1940 Winter Olympics

The 1940 Winter Olympics, which would have been officially known as the V Olympic Winter Games (第五回オリンピック冬季競技大会, Dai Go-kai Orinpikku Tōkikyōgi Taikai) and as Sapporo 1940 (札幌1940), were to have been celebrated from 3 to 12 February 1940 in Sapporo, Japan, but the games were eventually cancelled due to the onset of World War II. Sapporo subsequently hosted the 1972 Winter Olympics, becoming the first city in Asia to host the Winter Olympics.

V Olympic Winter Games
Host citySapporo, Japan


Sapporo was selected to be the host of the fifth edition of the Winter Olympics, scheduled 3–12 February 1940, but Japan gave the Games back to the IOC in July 1938, after the outbreak of the Second Sino-Japanese War in 1937.[1] The IOC then decided to give the Winter Olympics to St. Moritz, Switzerland, which had hosted it in 1928. However, the Swiss organizers believed that ski instructors should be considered professionals.[1] The IOC was not of that mind, and the Games were withdrawn again.[1]

In June 1939, the IOC gave the 1940 Winter Olympics, now scheduled for 2–11 February, to Garmisch-Partenkirchen, Germany, where the previous Games had been held.[2] Five months later, on 1 September, Germany invaded Poland, initiating the European theatre of World War II, and the Winter Games were cancelled in November. Likewise, the 1944 Games, awarded in 1939 to Cortina d'Ampezzo, Italy, were cancelled in 1941.[citation needed] St. Moritz held the first post-war games in 1948, while Cortina d'Ampezzo hosted in 1956.[citation needed]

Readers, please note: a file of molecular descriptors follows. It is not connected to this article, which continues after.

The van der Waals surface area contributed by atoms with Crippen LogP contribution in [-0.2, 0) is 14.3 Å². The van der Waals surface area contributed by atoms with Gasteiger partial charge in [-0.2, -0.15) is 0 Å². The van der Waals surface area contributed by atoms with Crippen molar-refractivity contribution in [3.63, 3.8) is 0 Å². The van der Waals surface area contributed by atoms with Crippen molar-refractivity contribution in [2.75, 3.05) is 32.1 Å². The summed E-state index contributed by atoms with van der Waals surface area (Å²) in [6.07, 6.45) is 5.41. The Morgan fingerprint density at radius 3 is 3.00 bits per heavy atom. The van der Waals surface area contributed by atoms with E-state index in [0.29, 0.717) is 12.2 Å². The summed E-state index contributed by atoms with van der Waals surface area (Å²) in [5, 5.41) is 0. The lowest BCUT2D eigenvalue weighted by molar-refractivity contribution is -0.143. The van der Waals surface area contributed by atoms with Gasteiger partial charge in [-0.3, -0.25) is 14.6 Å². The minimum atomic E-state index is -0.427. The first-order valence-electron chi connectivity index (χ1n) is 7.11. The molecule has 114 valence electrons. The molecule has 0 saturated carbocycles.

Germany has not hosted the Winter Olympics since 1936: on 6 July 2011; Munich lost to Pyeongchang, South Korea to host the 2018 Winter Games.

See alsoEdit


  1. ^ a b c Wallenchinsky, David (1998). The Complete Book of the Winter Olympics 1998. London: Aurum. p. xiv. ISBN 1-85410-542-6.
  2. ^ "Session of 1939, London". Olympic Review (April): 3–11. 1939.

External linksEdit

Winter Olympics
Preceded by V Olympic Winter Games

1940 (abandoned)
Succeeded by
Cortina d'Ampezzo
cancelled due to World War II